Also, what if a doctor did the exact same thing? He only investigates “two possible reasons” why you are sick. However, there are potentially a dozen or more reasons why you may be sick, but he only investigates the “two possible reasons” instead? Unless he has a good reason for ignoring the other possibilities, that would not be very good, would it?

Summary: Saying only two possibilities exist to explain why something happened, when there are many possibilities, is not wise. It is best to give all possible alternative conclusions when trying to figure out an issue to avoid possible trouble.

Posted in General, Logical Fallacies, Society

Logical Fallacies – Appeal to Accomplishment

This logical fallacy is known as “appeal to accomplishment”. This is when Person A agrees or disagrees with given information, based upon the personal accomplishments (or credentials) of Person B who gave the information. Information is true or false, regardless if the person who gave the information is well versed in a particular field.

For example, Greg says that getting too much sun on your skin may cause skin cancer. Tyler then responds, dismissing what Greg said because Greg is “not a doctor”.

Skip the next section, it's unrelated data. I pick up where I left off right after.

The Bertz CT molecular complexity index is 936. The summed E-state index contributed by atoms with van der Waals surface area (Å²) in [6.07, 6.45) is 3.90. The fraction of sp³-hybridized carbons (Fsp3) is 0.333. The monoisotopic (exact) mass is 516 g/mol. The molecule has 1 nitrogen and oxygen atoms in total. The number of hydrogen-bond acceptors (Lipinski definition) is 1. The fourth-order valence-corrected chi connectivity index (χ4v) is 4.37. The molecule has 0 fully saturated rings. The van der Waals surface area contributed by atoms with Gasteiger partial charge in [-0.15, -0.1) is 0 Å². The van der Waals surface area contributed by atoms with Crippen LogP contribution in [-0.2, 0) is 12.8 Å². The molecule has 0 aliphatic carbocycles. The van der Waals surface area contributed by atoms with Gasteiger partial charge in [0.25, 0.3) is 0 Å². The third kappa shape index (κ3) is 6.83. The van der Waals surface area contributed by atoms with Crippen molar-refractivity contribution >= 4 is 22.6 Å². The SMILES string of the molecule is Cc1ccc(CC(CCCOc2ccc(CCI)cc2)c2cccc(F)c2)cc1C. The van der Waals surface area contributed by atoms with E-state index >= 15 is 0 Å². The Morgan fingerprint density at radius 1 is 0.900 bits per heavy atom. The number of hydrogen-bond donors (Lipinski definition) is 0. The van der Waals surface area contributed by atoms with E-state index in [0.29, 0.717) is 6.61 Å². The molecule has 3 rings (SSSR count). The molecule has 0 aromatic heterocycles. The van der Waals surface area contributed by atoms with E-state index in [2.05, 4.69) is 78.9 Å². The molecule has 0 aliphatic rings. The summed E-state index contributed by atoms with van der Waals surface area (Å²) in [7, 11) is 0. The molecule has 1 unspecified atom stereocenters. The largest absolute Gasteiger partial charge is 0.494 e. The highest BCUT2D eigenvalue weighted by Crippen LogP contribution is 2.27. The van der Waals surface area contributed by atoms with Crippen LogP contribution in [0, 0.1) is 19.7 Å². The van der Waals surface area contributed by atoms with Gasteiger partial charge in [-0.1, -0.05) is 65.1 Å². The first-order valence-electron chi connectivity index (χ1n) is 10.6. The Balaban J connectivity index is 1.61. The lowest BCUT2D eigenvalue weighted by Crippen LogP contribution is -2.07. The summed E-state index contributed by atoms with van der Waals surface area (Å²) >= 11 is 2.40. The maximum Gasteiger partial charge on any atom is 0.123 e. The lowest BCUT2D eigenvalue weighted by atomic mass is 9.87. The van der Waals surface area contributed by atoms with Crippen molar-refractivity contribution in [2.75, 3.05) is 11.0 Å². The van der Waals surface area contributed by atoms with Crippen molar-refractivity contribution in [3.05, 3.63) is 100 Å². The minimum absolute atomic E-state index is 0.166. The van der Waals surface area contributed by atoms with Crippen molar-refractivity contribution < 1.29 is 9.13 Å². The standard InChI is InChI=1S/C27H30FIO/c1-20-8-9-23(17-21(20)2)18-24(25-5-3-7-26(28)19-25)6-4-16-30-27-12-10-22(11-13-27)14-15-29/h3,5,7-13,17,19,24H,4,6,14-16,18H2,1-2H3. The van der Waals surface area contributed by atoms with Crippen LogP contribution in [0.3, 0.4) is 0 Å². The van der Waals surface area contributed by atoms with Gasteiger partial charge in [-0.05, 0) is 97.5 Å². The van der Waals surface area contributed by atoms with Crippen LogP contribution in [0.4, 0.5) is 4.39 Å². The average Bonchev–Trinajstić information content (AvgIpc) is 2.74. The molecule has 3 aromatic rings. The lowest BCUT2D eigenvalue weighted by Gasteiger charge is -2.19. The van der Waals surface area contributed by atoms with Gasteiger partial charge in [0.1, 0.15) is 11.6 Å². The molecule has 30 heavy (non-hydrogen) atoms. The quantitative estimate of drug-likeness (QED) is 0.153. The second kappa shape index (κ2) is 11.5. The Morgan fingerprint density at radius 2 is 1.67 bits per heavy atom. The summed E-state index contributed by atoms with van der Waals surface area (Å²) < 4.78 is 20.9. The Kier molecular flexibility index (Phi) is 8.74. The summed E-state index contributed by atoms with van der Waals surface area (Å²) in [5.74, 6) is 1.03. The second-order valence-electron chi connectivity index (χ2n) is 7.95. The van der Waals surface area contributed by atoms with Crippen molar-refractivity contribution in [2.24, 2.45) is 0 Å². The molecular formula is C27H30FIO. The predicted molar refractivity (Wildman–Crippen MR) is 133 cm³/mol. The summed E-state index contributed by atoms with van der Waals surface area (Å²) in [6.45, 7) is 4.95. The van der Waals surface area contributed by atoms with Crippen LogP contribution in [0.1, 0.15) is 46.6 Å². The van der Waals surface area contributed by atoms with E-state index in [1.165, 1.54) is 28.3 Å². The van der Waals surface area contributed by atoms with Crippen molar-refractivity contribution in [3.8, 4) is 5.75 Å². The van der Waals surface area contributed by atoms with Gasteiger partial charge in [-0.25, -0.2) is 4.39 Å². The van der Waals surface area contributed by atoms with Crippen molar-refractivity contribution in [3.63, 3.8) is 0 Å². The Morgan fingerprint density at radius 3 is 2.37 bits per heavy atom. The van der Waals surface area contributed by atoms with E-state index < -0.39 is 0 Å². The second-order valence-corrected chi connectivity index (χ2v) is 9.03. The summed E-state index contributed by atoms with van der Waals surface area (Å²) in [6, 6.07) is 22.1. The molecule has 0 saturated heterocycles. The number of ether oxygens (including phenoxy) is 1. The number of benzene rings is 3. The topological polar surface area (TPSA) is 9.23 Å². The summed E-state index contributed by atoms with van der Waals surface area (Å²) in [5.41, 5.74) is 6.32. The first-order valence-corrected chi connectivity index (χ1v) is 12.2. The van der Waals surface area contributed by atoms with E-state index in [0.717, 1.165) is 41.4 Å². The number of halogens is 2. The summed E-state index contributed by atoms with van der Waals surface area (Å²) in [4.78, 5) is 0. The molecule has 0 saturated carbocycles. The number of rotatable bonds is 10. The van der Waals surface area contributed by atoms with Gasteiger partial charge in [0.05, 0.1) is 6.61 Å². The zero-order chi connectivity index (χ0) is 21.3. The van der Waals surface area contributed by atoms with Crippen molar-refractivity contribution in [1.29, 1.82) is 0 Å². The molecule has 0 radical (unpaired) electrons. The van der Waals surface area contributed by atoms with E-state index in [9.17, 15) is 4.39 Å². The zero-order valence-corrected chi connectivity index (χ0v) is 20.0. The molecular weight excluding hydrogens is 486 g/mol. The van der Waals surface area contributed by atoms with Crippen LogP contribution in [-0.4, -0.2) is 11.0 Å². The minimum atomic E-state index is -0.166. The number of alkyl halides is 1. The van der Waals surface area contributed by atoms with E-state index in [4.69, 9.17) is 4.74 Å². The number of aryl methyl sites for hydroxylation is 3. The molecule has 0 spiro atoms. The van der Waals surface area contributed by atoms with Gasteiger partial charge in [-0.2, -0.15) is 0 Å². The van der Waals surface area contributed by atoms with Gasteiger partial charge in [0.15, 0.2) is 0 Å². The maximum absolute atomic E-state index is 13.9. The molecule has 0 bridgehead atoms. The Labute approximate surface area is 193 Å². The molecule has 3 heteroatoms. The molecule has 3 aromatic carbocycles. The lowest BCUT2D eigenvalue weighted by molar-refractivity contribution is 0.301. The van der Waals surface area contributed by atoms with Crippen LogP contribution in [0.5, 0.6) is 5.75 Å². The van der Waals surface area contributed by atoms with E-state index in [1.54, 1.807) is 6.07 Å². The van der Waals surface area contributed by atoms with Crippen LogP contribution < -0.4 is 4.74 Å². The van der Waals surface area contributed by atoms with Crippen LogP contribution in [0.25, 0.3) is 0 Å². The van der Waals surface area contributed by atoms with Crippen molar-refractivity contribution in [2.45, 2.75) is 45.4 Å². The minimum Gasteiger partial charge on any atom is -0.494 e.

Now does Greg not being a doctor change the fact that you may get skin cancer being exposed to too much sun? Of course not. However, Tyler decided to dismiss this information just because Greg is “not a doctor”. He could have at least researched what Greg told him, before deciding to dismiss it.

Summary: Appeal to accomplishment is nothing more than agreeing or disagreeing with what someone said based upon their credentials or personal experience, not if the information itself is correct. Obviously, this is not a good idea and making use of this logical fallacy will eventually cause you trouble.

Posted in General, Logical Fallacies, Society

Logical Fallacies – Appeal to Anecdote

This logical fallacy is known as “appeal to anecdote”. What exactly is “anecdotal evidence”? It is someone’s personal testimony of a particular event. It contains no scientific data, just someone’s word on a matter.

When you read someone’s anecdote and use it as proof, you would be committing the “appeal to anecdote” fallacy. You are saying something is true, just because someone else claims that is the case.